Freedom of the will : Parallels between Frankfurt and Augustine
|Abstract||At first glance it seems strange to compare the views of two philosophers from such different contexts as are Harry G. Frankfurt1 and Aurelius Augustinus. After all, Frankfurt makes virtually no use of Augustine, virtually no mention of his philosophical doctrines—whether on free will or anything else.2 And yet, the two have more to do with each other than initially meets the eye. For in their own ways both of them sketch a respective theory of freedom that is similarly insightful; moreover, the theories of both lapse into paradox (paradox of which each author is aware but from which neither seeks to escape). Of course, Frankfurt's articulation of his theory is more systematic, more focused than is Augustine's. Indeed, Augustine seems to make most of his points as if en passant; even in De Libero Arbitrio he shows little interest in sustained treatment of the topic heralded in the title. So what links Frankfurt and Augustine is not their philosophical style but rather (1) their putative triumph over the philosophical elusiveness and the conceptual impenetrability of the notion of freedom-of-will and (2) the fact that in coming to cognate conclusions, they share similar strategies. Thus, they admit of plausible comparison.|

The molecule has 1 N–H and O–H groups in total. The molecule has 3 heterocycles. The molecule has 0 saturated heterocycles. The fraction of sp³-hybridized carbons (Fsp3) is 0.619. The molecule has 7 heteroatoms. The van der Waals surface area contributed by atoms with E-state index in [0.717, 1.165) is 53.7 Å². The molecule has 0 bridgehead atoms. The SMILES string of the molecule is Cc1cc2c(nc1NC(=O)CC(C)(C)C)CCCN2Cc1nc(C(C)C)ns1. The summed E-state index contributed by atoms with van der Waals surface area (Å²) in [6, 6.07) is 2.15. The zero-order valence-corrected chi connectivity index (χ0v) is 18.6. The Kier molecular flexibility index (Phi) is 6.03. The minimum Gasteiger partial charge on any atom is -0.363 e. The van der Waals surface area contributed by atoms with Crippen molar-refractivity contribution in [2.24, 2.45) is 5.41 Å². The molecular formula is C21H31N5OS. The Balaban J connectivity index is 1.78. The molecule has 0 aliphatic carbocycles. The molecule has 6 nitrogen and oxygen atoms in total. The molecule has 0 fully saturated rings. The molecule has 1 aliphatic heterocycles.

|Keywords||No keywords specified (fix it)|
|External links||This entry has no external links. Add one.|
|Through your library||Only published papers are available at libraries|
Similar books and articles
James Wetzel (1992). Augustine and the Limits of Virtue. Cambridge University Press.
Katarzyna Paprzycka (2002). Flickers of Freedom and Frankfurt-Style Cases in the Light of the New Incompatibilism of the Stit Theory. Journal of Philosophical Research 27:553-565.
John Finnis (2004). Self-Referential (or Performative) Inconsistency. Proceedings of the American Catholic Philosophical Association 78:13-22.
Galen Strawson (1986). On the Inevitability of Freedom (From the Compatibilist Point of View). American Philosophical Quarterly 23 (4):393-400.
G. Matthews (2004). The Aporetic Augustine. Proceedings of the American Catholic Philosophical Association 78:23-39.
Vance G. Morgan (1994). Foreknowledge and Human Freedom in Augustine. Journal of Philosophical Research 19:223-242.
Michael McKenna (2008). Frankfurt's Argument Against Alternative Possibilities: Looking Beyond the Examples. Noûs 42 (4):770-793.
Alfred R. Mele (2000). Responsibility and Freedom: The Challenge of Frankfurt-Style-Cases. In M. Betzler & B. Guckes (eds.), Autonomes Handeln: Beitrage Zur Philosophie von Harry G. Frankfurt. Berlin: Akademie Verlag.
Katherin A. Rogers (2004). Augustine's Compatibilism. Religious Studies 40 (4):415-435.
John J. Davenport (2007). Augustine on Liberty of the Higher-Order Will. Proceedings of the American Catholic Philosophical Association 81:67-89.
Sorry, there are not enough data points to plot this chart.
Added to index2009-01-28
Total downloads4 ( #178,748 of 549,113 )
Recent downloads (6 months)0
How can I increase my downloads?